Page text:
This comprises expenditure on salaries, interest payment on debt and government transfers, for instance the Samurdhi scheme. The leeway in pruning such expenditure is very small. If at all the political pressure is in the opposite direction. For example, Yahapalana Government increased the monthly salary of government employees by Rs 10,000 in the interim budget it presented in January 2015 contributing to a sharp increase in the overall budget deficit from 5.7 per cent of GDP in 2014 to 7.4 per cent in 2015

Capital expenditure

This includes all government investment in such things as highways, power plants and ports. There is evidence that some of the projects that are grandly announced in budgets either do not get implemented or are badly behind schedule. Limited capacity in government to implement projects is one reason. A second is the lack of funds.

Emergency spending

There is one aspect of fiscal spending that is largely beyond the control of the government and can seriously upset even well designed fiscal plans. That is major emergencies such as a tsunami or a drought that requires the government to incur unplanned expenditure.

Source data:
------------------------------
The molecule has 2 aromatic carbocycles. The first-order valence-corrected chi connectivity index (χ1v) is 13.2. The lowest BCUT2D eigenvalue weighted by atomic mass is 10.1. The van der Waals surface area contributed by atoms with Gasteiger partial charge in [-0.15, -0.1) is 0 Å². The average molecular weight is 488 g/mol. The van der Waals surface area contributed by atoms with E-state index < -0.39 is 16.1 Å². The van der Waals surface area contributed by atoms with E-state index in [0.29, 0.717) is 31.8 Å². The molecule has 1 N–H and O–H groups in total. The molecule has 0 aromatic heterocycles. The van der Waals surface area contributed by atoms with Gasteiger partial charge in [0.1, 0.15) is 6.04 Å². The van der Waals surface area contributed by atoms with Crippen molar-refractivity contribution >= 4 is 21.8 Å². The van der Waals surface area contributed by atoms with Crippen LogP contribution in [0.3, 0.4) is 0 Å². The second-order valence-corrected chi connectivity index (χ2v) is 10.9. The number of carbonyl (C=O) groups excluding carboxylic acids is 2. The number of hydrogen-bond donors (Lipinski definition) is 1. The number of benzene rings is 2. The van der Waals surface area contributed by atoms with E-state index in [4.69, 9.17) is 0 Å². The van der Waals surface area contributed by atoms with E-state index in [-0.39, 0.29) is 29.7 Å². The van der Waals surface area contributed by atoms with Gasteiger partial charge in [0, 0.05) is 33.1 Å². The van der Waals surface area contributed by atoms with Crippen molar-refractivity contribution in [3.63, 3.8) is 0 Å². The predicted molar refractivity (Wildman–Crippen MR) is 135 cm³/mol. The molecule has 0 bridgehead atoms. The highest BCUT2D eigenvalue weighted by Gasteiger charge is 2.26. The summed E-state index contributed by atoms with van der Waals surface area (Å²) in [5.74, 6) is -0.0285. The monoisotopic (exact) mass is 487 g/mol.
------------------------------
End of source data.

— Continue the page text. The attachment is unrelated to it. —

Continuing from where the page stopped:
Conclusion

It should be clear from the above account that Sri Lanka has a problem with fiscal discipline both on the tax revenue side as well as the spending side. With elections due shortly, the temptation of any finance minister will be to extend the range of handouts for purposes of political expediency. It will make fiscal management even more difficult.

From a long-term perspective, efficient management of state-owned assets is key to economic success. In most countries, Sri Lanka included, the state is the single largest owner of productive assets when land, public buildings, railways, ports, airports, hospitals, schools and in Sri Lanka government owned enterprises such as the CEB, Petroleum Corporation and SriLankan Airlines, which the state owns, are included. Managing them efficiently to make them more productive is essential for economic success. Most economically successful countries manage to do so. Such success in turn makes fiscal management easier because productivity improves, waste is reduced, growth rate is boosted and tax revenues increased. Whether any government in Sri Lanka has the political will necessary to do so is another question entirely.